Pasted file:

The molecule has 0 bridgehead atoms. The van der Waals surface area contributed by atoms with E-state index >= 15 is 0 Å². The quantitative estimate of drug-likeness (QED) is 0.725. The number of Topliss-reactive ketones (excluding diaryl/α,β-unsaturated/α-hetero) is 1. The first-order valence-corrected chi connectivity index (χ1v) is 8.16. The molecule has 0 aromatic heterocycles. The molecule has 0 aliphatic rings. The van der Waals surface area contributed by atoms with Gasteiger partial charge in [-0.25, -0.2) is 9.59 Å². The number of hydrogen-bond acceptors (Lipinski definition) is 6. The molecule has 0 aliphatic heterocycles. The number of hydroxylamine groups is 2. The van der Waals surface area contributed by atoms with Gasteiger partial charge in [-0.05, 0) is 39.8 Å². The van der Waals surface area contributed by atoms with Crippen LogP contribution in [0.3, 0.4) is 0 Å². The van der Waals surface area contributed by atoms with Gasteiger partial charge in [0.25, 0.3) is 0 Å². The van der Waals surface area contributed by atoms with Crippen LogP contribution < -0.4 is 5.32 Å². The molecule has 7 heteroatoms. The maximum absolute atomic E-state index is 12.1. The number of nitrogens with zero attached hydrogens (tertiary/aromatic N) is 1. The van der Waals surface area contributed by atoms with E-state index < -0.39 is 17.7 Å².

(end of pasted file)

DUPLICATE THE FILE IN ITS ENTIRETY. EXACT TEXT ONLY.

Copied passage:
The molecule has 0 bridgehead atoms. The van der Waals surface area contributed by atoms with E-state index >= 15 is 0 Å². The quantitative estimate of drug-likeness (QED) is 0.725. The number of Topliss-reactive ketones (excluding diaryl/α,β-unsaturated/α-hetero) is 1. The first-order valence-corrected chi connectivity index (χ1v) is 8.16. The molecule has 0 aromatic heterocycles. The molecule has 0 aliphatic rings. The van der Waals surface area contributed by atoms with Gasteiger partial charge in [-0.25, -0.2) is 9.59 Å². The number of hydrogen-bond acceptors (Lipinski definition) is 6. The molecule has 0 aliphatic heterocycles. The number of hydroxylamine groups is 2. The van der Waals surface area contributed by atoms with Gasteiger partial charge in [-0.05, 0) is 39.8 Å². The van der Waals surface area contributed by atoms with Crippen LogP contribution in [0.3, 0.4) is 0 Å². The van der Waals surface area contributed by atoms with Gasteiger partial charge in [0.25, 0.3) is 0 Å². The van der Waals surface area contributed by atoms with Crippen LogP contribution < -0.4 is 5.32 Å². The molecule has 7 heteroatoms. The maximum absolute atomic E-state index is 12.1. The number of nitrogens with zero attached hydrogens (tertiary/aromatic N) is 1. The van der Waals surface area contributed by atoms with E-state index < -0.39 is 17.7 Å².